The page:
CONGREGATIONS in the two largest cities in Australia are facing complex plans for returning to church for services in the coming weeks as they cautiously move out of lockdown.
Both Sydney and Melbourne have been in hard lockdown for months, after an outbreak in June of the Delta coronavirus variant in Sydney, which spread to Melbourne in early August. The cities are currently increasing vaccination rates after a slow start caused by severe vaccine shortages.
Once double-dose vaccination rates reach 70 per cent, and then 80 per cent in the coming weeks and months, greater freedoms will be introduced. Mandatory vaccination requirements, however, will be enforced for a range of community settings and activities.
In Sydney, rules require that, in the first stage of return to church, when 70 per cent of the adult population is vaccinated, only those fully vaccinated will be allowed to attend. Final plans for the situation when higher levels of vaccination are reached are still being developed.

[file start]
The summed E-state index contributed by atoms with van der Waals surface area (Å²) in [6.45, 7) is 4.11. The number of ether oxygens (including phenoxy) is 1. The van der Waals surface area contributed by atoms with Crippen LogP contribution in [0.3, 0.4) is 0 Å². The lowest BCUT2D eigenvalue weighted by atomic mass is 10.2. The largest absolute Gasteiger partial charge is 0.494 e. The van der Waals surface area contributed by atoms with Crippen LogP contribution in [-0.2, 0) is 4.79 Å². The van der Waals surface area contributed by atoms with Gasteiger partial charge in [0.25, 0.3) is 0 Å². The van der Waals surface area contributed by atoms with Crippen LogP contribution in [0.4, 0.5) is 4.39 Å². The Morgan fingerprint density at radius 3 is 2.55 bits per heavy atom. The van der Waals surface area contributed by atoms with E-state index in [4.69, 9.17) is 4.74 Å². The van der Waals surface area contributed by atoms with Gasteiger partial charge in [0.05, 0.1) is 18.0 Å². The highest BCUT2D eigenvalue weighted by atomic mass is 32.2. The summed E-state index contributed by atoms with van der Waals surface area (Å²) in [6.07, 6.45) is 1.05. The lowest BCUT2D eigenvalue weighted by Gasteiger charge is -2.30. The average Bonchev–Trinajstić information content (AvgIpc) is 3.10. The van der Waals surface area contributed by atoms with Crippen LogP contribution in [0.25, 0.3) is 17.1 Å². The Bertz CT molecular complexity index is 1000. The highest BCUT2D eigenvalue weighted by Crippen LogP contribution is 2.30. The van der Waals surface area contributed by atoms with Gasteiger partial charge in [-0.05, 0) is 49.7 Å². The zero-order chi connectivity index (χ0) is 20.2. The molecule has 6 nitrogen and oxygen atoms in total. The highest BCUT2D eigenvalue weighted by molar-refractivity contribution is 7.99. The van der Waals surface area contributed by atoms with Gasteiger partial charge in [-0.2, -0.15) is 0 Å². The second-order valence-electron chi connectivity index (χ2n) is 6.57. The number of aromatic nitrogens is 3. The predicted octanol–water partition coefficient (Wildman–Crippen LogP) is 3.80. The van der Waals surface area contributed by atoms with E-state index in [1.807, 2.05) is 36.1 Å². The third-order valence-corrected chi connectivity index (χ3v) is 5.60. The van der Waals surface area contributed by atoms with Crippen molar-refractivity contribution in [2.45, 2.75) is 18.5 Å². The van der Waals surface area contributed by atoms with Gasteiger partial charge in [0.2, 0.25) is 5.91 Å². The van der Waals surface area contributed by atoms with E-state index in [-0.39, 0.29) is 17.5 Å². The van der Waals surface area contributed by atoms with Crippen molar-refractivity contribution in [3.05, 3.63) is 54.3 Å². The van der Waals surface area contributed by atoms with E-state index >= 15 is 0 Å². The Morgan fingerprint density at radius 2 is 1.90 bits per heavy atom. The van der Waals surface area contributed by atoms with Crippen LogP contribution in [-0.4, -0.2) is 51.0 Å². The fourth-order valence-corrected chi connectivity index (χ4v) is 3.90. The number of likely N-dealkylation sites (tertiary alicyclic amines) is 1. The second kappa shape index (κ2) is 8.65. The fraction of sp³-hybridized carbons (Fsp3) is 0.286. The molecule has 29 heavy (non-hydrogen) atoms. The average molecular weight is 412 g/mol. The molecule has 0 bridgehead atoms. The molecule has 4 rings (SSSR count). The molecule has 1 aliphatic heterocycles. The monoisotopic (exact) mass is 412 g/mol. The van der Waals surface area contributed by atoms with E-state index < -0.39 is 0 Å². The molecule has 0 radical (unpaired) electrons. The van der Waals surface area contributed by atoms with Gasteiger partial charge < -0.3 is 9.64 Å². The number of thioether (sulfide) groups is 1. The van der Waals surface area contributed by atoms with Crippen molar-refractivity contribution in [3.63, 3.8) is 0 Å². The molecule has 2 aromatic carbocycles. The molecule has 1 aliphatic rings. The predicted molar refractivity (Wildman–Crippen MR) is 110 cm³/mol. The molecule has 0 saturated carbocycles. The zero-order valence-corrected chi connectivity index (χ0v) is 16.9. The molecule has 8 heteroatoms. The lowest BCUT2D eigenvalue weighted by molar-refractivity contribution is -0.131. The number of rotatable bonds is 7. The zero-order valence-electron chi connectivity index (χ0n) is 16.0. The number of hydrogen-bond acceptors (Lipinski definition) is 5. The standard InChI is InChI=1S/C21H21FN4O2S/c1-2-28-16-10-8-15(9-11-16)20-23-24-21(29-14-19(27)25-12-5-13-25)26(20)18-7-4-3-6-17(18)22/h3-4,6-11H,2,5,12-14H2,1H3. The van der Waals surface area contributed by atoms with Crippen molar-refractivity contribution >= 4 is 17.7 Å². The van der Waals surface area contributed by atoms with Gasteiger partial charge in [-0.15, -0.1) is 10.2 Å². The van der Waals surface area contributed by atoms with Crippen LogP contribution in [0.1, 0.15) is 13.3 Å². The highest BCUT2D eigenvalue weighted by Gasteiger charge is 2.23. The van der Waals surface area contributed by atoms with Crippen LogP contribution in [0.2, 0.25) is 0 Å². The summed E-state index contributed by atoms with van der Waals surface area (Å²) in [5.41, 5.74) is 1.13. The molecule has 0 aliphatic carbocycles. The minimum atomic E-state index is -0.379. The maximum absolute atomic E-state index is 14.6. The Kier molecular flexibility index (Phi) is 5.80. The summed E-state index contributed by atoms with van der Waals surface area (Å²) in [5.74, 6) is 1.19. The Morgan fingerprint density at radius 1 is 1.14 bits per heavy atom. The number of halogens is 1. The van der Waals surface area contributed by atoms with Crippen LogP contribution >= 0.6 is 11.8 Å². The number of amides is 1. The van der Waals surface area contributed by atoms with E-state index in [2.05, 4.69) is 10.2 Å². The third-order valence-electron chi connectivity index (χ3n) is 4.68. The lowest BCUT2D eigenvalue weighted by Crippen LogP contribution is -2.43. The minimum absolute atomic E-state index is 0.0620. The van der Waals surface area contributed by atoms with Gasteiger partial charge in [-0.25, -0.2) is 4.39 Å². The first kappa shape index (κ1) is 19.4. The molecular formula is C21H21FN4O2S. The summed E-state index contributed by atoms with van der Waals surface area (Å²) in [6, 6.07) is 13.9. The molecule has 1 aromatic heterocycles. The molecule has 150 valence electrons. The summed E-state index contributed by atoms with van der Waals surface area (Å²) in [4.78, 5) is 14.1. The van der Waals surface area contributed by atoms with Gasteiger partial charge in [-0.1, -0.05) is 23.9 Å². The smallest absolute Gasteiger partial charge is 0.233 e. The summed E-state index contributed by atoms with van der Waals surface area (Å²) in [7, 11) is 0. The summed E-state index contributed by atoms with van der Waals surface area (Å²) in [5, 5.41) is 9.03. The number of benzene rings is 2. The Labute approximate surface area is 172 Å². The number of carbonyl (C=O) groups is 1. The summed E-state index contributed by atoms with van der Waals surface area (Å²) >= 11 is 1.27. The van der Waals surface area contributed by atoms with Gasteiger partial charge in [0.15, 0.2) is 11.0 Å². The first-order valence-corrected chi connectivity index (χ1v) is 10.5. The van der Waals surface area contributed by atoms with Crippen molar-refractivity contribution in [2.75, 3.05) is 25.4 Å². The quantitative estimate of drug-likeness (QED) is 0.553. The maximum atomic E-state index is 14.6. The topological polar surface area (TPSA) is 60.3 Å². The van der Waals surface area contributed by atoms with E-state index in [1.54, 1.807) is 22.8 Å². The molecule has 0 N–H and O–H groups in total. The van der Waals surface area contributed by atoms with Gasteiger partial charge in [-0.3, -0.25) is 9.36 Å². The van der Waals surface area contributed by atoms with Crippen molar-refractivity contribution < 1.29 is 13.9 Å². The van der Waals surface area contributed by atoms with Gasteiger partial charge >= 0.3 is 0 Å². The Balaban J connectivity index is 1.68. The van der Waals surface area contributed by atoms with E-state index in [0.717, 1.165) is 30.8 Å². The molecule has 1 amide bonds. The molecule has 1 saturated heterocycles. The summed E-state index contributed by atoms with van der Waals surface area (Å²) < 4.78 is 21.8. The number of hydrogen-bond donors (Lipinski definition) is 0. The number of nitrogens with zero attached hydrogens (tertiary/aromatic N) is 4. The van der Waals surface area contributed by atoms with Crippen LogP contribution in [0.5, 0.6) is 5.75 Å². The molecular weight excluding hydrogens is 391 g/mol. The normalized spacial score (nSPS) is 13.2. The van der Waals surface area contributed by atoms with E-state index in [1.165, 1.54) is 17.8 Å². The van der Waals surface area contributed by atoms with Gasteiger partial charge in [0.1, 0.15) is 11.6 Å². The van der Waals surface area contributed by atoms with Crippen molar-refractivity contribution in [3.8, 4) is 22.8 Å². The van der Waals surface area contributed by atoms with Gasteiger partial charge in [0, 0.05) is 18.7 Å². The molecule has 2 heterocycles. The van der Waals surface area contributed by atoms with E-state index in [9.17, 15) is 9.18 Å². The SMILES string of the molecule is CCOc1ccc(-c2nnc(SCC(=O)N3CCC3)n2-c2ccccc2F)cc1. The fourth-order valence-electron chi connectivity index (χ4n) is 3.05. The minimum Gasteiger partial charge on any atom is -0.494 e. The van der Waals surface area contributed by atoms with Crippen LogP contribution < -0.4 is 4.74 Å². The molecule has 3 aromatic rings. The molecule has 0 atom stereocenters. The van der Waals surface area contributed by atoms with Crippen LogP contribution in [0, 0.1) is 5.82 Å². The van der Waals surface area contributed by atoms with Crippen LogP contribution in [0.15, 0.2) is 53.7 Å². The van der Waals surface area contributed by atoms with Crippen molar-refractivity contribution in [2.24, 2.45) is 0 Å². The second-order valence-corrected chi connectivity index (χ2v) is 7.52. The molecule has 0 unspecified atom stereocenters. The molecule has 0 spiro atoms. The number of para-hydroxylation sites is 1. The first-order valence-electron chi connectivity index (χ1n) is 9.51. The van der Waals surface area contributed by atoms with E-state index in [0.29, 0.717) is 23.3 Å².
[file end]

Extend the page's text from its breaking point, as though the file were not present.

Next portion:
In the Victorian reopening plan, Melbourne churches will have different congregation sizes and densities permitted, depending on vaccination levels; churches are still grappling with how this will work.
A Melbourne regional bishop, Dr Paul Barker, said that he was concerned that those who could not show proof of vaccination would be turned into “the lepers of Jesus’s day”. He said that the Church would support vaccine requirements, but only on a temporary basis, as otherwise society could end up divided.
The RC Archbishop of Melbourne, the Most Revd Peter Comensoli, said that he was not comfortable with a “vaccine passport” requirement for attending worship, and described the practice of religion as a human right.
The President of the Islamic Council of Victoria, Adel Salman, said that only fully vaccinated people should be worshipping in mosques; policing this would, however, be a problem.